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The app-based approach to adhesion

The speaker: Prof Steven Abbott runs his own company TCNF whilst being a Visiting Prof at U Leeds. He is trying to give away as much of his knowledge as possible via apps and eBooks, though his RSC “popular science” book Sticking Together: The Science of Adhesion isn’t free”.

There are many misapprehensions about how to achieve the adhesion you require. And even if you find the correct theory, it can be hard to understand it. Via a set of on-line apps, much of the mystery of obtaining good adhesion disappears, allowing formulators to focus on the things that matter. The talk will use some of the speaker’s large set of free apps live, showing how attendees can use them for their own formulation challenges. Links to the apps and to a handy set of YouTube demonstrations will be provided.

Tailoring the tack adhesion of Pressure-Sensitive Adhesives through stratification by formulation and processing

Toby R. Palmer 1, Hanne M. van der Kooij 2, Mathis Duewel 3, Katja Greiner, Joris Sprakel 2, Joseph L. Keddie1

1 Department of Physics, University of Surrey, Guildford, Surrey, GU2 7XH, UK

2 Department of Physical Chemistry and Soft Matter, Wageningen University, Wageningen, The Netherlands

3 Synthomer Germany GmbH, Marl, Germany

The use of pressure-sensitive adhesive (PSA) films is wide ranging, with applications including labels, tapes, and graphics. To achieve good adhesion, there needs to be a balance of viscous and elastic properties. There is some evidence in the literature that a gradient in composition of PSAs can lead to superior properties. One way to achieve a gradient in composition is through a multi-layered structure, requiring multiple depositions one on top of the other. This process can be time consuming and expensive for manufacturers.

We have investigated the application of diffusiophoresis-driven stratification in waterborne colloidal dispersions containing two types of particles having differing sizes, to tailor the properties at the top and bottom of a film. Diffusiophoresis is the motion of one species in a concentration gradient of another. Larger, dissipative particles from a commercial adhesive were blended with smaller, elastic poly(butyl acrylate) particles. We investigated both the formulation of the adhesives (i.e. the mass ratio of large to small particles and the size of the small particles) and the processing conditions (i.e. evaporation rates) in order to map out a range of parameters for which stratification is observed.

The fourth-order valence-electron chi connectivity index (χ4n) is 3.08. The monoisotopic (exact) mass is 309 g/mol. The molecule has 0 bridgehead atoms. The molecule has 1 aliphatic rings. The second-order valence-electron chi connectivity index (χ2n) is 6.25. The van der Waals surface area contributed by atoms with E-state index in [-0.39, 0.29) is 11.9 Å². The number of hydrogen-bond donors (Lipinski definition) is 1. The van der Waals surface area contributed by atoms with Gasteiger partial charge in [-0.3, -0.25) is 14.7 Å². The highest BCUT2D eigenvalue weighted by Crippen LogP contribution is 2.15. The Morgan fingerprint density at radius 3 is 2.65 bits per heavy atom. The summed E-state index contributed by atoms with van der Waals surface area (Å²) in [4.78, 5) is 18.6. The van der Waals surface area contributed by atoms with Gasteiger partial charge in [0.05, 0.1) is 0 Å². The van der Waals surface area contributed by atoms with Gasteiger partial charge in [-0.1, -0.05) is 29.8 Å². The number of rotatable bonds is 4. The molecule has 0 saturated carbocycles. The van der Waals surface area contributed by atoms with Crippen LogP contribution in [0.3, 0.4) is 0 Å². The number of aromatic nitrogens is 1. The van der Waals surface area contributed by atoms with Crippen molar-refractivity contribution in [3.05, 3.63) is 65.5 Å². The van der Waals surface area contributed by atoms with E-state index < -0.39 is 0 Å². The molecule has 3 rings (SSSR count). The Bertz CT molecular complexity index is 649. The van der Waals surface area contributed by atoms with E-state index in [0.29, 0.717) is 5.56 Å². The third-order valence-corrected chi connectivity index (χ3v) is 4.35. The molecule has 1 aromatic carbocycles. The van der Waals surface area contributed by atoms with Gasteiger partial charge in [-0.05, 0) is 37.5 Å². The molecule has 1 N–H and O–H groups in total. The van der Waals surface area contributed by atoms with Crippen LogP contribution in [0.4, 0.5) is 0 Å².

We used atomic force microscopy to qualitatively study the top surface of dry PSA films and to quantify the extent of any stratification. We performed probe tack testing to characterise the adhesive properties as a function of the stratification that has been observed. Our results were interpreted with reference to a diffusiophoresis model put forward by Sear and Warren (Phys. Rev. E 96, 062602 (2017)), that predicted the volume fraction of small particles and film formation conditions required for stratification of the small particles onto the top surface. By increasing the evaporation rate for the same composition, we found that the adhesive properties transition from solid-like to viscoelastic and tacky. For a given evaporation rate, we found that increasing the concentration of the elastic particles had the opposite effect, transitioning the film behaviour from that of an adhesive to that of a coating. Our results suggest that the properties of PSAs can be finely controlled through both processing and formulation changes to create stratified structures. Our results will aid the future design of multi-layered, single-deposition films.

Probing the Interface Between Organic Crystals

Alex Moldovan, Cambridge Crystallographic Data Centre

The adhesive and cohesive properties of organic particles play a crucial role in the manufacturing and performance of drug products. These can cause a powder to agglomerate during processing or an inhalation drug to inadequately deliver the required dose of the active pharmaceutical ingredient.

Surfaces of the particle influence the balance between the two forces, driven by surface chemistry and topology. Here we demonstrate a tool that allows us to predict surface-surface interactions using computational methods, which then estimate the interparticle cohesive-adhesive balance (CAB). To validate the model, we have carried a case study using atomic force microscopy where the adhesion between organic surfaces was measured.

Role of mucoadhesive polymers in retention of toothpaste in the oral cavity

Sam Aspinall1, Jane Parker2 and Vitaliy Khutoryanskiy1

1University of Reading, School of Pharmacy, UK

2University of Reading, School of Food, UK

Toothpastes are one of the most sophisticated pharmaceutical formulations available with a range of active and inactive ingredients balanced to create a product that is capable of fulfilling a multitude of roles. Although toothpastes are effective at what they do, improvements to the retention time of the active ingredients and flavour compounds would yield an improved therapeutic effect and leave the user with fresher breath, a refreshing feel and more confidence for a longer portion of their day.